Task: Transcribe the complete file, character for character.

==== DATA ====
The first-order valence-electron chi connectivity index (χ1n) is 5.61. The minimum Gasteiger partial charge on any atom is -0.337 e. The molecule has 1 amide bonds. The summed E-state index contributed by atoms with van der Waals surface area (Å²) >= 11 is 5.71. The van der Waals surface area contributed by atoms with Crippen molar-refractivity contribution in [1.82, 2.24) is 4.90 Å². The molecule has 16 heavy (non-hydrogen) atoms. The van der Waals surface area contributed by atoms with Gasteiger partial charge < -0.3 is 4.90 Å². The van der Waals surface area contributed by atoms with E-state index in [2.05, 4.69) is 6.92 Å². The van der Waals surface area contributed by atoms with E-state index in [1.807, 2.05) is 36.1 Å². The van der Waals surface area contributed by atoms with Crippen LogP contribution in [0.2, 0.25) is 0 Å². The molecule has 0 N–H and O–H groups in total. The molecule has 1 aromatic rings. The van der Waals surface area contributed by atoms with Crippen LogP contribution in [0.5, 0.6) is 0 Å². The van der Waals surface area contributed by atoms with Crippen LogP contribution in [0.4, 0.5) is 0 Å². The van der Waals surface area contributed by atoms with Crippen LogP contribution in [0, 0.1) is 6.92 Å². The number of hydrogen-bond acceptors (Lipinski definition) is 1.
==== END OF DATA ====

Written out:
The first-order valence-electron chi connectivity index (χ1n) is 5.61. The minimum Gasteiger partial charge on any atom is -0.337 e. The molecule has 1 amide bonds. The summed E-state index contributed by atoms with van der Waals surface area (Å²) >= 11 is 5.71. The van der Waals surface area contributed by atoms with Crippen molar-refractivity contribution in [1.82, 2.24) is 4.90 Å². The molecule has 16 heavy (non-hydrogen) atoms. The van der Waals surface area contributed by atoms with Gasteiger partial charge < -0.3 is 4.90 Å². The van der Waals surface area contributed by atoms with E-state index in [2.05, 4.69) is 6.92 Å². The van der Waals surface area contributed by atoms with E-state index in [1.807, 2.05) is 36.1 Å². The van der Waals surface area contributed by atoms with Crippen LogP contribution in [0.2, 0.25) is 0 Å². The molecule has 0 N–H and O–H groups in total. The molecule has 1 aromatic rings. The van der Waals surface area contributed by atoms with Crippen LogP contribution in [0.5, 0.6) is 0 Å². The van der Waals surface area contributed by atoms with Crippen LogP contribution in [0.4, 0.5) is 0 Å². The van der Waals surface area contributed by atoms with Crippen LogP contribution in [0, 0.1) is 6.92 Å². The number of hydrogen-bond acceptors (Lipinski definition) is 1.